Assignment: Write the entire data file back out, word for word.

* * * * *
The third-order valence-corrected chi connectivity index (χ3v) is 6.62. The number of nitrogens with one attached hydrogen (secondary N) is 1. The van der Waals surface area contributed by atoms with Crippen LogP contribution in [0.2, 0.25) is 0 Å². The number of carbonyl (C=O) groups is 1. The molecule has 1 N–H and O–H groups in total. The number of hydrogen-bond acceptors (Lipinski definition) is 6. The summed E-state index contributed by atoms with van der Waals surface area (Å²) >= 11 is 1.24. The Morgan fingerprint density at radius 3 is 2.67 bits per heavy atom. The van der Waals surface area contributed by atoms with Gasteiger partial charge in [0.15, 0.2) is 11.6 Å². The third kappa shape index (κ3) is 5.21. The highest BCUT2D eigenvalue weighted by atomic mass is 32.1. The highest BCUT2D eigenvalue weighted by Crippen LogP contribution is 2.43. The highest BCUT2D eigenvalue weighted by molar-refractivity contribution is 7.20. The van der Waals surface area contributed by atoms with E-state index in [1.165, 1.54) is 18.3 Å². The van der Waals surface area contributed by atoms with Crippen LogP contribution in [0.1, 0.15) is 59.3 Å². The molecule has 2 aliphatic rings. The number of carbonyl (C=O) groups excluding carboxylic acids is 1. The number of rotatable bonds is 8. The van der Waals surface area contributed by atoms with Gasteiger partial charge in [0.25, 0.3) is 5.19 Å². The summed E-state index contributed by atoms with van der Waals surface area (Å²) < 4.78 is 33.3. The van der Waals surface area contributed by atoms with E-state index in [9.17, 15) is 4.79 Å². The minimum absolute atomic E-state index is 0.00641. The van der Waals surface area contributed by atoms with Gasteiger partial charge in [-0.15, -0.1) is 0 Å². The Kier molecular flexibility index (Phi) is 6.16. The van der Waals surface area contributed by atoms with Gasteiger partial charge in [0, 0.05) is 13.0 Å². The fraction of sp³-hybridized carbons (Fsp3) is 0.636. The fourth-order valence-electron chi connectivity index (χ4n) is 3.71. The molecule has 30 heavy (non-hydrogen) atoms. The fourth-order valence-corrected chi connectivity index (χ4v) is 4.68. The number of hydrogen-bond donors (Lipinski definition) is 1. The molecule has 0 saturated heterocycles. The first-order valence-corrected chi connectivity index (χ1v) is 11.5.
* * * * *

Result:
The third-order valence-corrected chi connectivity index (χ3v) is 6.62. The number of nitrogens with one attached hydrogen (secondary N) is 1. The van der Waals surface area contributed by atoms with Crippen LogP contribution in [0.2, 0.25) is 0 Å². The number of carbonyl (C=O) groups is 1. The molecule has 1 N–H and O–H groups in total. The number of hydrogen-bond acceptors (Lipinski definition) is 6. The summed E-state index contributed by atoms with van der Waals surface area (Å²) >= 11 is 1.24. The Morgan fingerprint density at radius 3 is 2.67 bits per heavy atom. The van der Waals surface area contributed by atoms with Gasteiger partial charge in [0.15, 0.2) is 11.6 Å². The third kappa shape index (κ3) is 5.21. The highest BCUT2D eigenvalue weighted by atomic mass is 32.1. The highest BCUT2D eigenvalue weighted by Crippen LogP contribution is 2.43. The highest BCUT2D eigenvalue weighted by molar-refractivity contribution is 7.20. The van der Waals surface area contributed by atoms with E-state index in [1.165, 1.54) is 18.3 Å². The van der Waals surface area contributed by atoms with Crippen LogP contribution in [0.1, 0.15) is 59.3 Å². The molecule has 2 aliphatic rings. The number of carbonyl (C=O) groups excluding carboxylic acids is 1. The number of rotatable bonds is 8. The van der Waals surface area contributed by atoms with Gasteiger partial charge in [0.25, 0.3) is 5.19 Å². The summed E-state index contributed by atoms with van der Waals surface area (Å²) < 4.78 is 33.3. The van der Waals surface area contributed by atoms with E-state index in [9.17, 15) is 4.79 Å². The minimum absolute atomic E-state index is 0.00641. The van der Waals surface area contributed by atoms with Gasteiger partial charge in [-0.15, -0.1) is 0 Å². The Kier molecular flexibility index (Phi) is 6.16. The van der Waals surface area contributed by atoms with Gasteiger partial charge in [0, 0.05) is 13.0 Å². The fraction of sp³-hybridized carbons (Fsp3) is 0.636. The fourth-order valence-electron chi connectivity index (χ4n) is 3.71. The molecule has 30 heavy (non-hydrogen) atoms. The fourth-order valence-corrected chi connectivity index (χ4v) is 4.68. The number of hydrogen-bond donors (Lipinski definition) is 1. The molecule has 0 saturated heterocycles. The first-order valence-corrected chi connectivity index (χ1v) is 11.5.